At Ford, why wasn't safety Job 1?
provided by Environmental Working Group
Like other car companies, Ford has consistently fought mandatory increases in fuel economy for SUVs and other vehicles by invoking fears that higher mileage requirements would result in smaller, more dangerous vehicles. Safety has been used to beat back fuel efficiency regulations. But Ford's own internal documents and a series of recent court cases reveal a company that is shockingly indifferent to safety risks in the very class of gas-guzzling vehicles it most wants to shield from increases in fuel economy standards SUVs.
An Environmental Working Group (EWG) review (now available at www.ewg.org) reveals that Ford engineers knew in 1982 that the original sport utility vehicle, the Bronco II, was prone to roll over during routine safety tests. With modest stability changes that did not significantly reduce rollover potential, the Bronco II was renamed the Explorer in 1990.
The EWG investigation, SUVs: Suddenly Upside Down Vehicles, shows that the Bronco II was so unstable that Ford's engineers cancelled J-turn test drives out of fear for the safety of Ford's professional test drivers. Ford executives ignored their company engineers' urgings that they widen the vehicle's wheel track to make it safer and rushed the Bronco II into production anyway. The company legal office gathered documents on stability tests before the first Bronco II rolled off the assembly line, only to mysteriously lose half of them. Ford then paid a former company engineer $5 million to lie about what the company knew of about rollover dangers in 30 lawsuits brought against Ford over eight years.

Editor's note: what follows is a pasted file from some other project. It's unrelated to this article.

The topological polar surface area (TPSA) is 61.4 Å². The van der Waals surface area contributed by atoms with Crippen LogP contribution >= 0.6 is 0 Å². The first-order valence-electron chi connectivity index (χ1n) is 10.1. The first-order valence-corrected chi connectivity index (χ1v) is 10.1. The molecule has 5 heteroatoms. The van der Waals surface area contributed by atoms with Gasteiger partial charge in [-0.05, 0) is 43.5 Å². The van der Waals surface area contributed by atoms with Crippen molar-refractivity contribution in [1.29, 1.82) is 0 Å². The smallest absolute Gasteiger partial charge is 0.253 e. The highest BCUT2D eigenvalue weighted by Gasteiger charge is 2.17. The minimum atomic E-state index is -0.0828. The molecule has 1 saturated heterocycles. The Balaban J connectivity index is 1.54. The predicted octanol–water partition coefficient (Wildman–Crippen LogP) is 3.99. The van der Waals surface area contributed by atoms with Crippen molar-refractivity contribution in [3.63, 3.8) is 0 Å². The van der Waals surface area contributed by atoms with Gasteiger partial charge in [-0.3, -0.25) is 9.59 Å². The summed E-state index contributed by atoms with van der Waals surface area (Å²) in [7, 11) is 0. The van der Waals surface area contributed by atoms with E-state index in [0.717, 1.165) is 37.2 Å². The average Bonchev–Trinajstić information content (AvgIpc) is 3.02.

Decades later, a document trail is haunting Ford in court. In 2001, a federal judge in Goff v. Ford concluded that Ford had engaged in a conspiracy to commit fraud. In a 1999 decision, the Indiana Court of Appeals referred to Ford's behavior in launching the dangerous and defective Bronco II as highly reprehensible and the crassest form of corporate indifference to safety... of the consumer.
An EWG review of internal Ford Motor Company documents obtained in a series of SUV rollover cases against Ford shows that:
Ford spent the last 20 years saying it couldn't make higher mileage SUVs because doing so would endanger customers. These documents reveal a shocking degree of indifference to the safety of people who bought the Bronco II, said Environmental Working Group General Counsel Heather White. It's time for Ford to stopping deceiving its customers and the American public, and instead focus on building SUVs that are fuel efficient and safe.